Sentence Cuts In Store for 19,500 Crack Convicts

Federal commission mulls rule change
By Kevin Spak,  Newser Staff
Posted Nov 12, 2007 12:43 PM CST
Lionel, 14, a street boy, smokes crack cocaine in Mexico City, Mexico in May 2002. Shortly after the picture was taken Mexican Federal police came and detained a number of the youth in the area.   (KRT Photos)
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(Newser) – The federal panel that sets sentencing guidelines for judges may decide as soon as tomorrow to cut at least 2 years off the sentences of 19,500 inmates convicted of using crack, the LA Times reports. New rules introduced this month equalize crack and powdered cocaine sentences, and tomorrow will see a vote on whether to apply them retroactively.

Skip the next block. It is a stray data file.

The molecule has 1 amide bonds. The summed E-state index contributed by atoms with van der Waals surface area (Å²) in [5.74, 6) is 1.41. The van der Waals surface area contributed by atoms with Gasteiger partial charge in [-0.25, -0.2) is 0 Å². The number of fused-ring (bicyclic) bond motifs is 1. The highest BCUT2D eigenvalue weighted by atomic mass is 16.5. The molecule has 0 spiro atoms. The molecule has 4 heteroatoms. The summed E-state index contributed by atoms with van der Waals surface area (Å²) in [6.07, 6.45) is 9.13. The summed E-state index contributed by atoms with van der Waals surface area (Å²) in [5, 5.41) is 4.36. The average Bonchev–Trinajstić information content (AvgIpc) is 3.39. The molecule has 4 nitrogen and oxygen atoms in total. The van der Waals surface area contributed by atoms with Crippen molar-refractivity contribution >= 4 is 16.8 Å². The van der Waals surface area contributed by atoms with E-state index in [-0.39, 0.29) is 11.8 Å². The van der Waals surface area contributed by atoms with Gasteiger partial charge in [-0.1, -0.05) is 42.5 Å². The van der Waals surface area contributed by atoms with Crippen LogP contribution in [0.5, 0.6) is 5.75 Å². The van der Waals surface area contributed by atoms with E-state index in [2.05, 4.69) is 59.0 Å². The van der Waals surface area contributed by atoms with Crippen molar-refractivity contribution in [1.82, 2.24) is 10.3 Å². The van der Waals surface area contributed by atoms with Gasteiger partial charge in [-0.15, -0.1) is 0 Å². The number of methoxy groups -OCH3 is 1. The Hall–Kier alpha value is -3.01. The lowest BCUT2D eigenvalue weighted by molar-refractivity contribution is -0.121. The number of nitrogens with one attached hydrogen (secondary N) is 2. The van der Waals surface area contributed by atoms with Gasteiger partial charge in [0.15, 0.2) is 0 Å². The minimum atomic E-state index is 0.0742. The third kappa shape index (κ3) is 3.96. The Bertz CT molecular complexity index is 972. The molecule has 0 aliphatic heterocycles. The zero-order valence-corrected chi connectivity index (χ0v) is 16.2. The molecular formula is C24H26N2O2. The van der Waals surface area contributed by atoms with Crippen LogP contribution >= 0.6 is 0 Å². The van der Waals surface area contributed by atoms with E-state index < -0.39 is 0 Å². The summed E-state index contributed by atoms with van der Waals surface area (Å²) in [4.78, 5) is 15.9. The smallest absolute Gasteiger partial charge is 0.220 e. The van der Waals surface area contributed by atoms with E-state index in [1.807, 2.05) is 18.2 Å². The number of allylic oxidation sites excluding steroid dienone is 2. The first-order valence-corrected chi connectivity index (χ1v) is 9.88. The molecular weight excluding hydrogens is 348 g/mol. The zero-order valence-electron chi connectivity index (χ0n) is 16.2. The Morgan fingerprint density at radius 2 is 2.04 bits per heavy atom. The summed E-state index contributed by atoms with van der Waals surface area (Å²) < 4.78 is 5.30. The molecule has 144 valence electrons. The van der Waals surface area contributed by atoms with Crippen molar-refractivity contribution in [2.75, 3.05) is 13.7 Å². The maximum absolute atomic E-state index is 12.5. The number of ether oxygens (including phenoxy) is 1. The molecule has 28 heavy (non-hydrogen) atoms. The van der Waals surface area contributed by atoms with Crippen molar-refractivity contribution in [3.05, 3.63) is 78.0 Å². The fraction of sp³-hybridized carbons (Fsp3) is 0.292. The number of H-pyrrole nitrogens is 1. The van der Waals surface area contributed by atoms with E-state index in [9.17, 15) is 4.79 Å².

The move would be the most sweeping reduction in US history, freeing more than 2,500 inmates within a year. Mandatory minimum laws impose drastically lighter sentences on users of powdered cocaine than on crack users, 80% of whom are black. One federal judge who once supported the rules now calls them “fundamentally unjust.” But the Justice Department says the release of “violent crack offenders” would set back high-crime neighborhoods.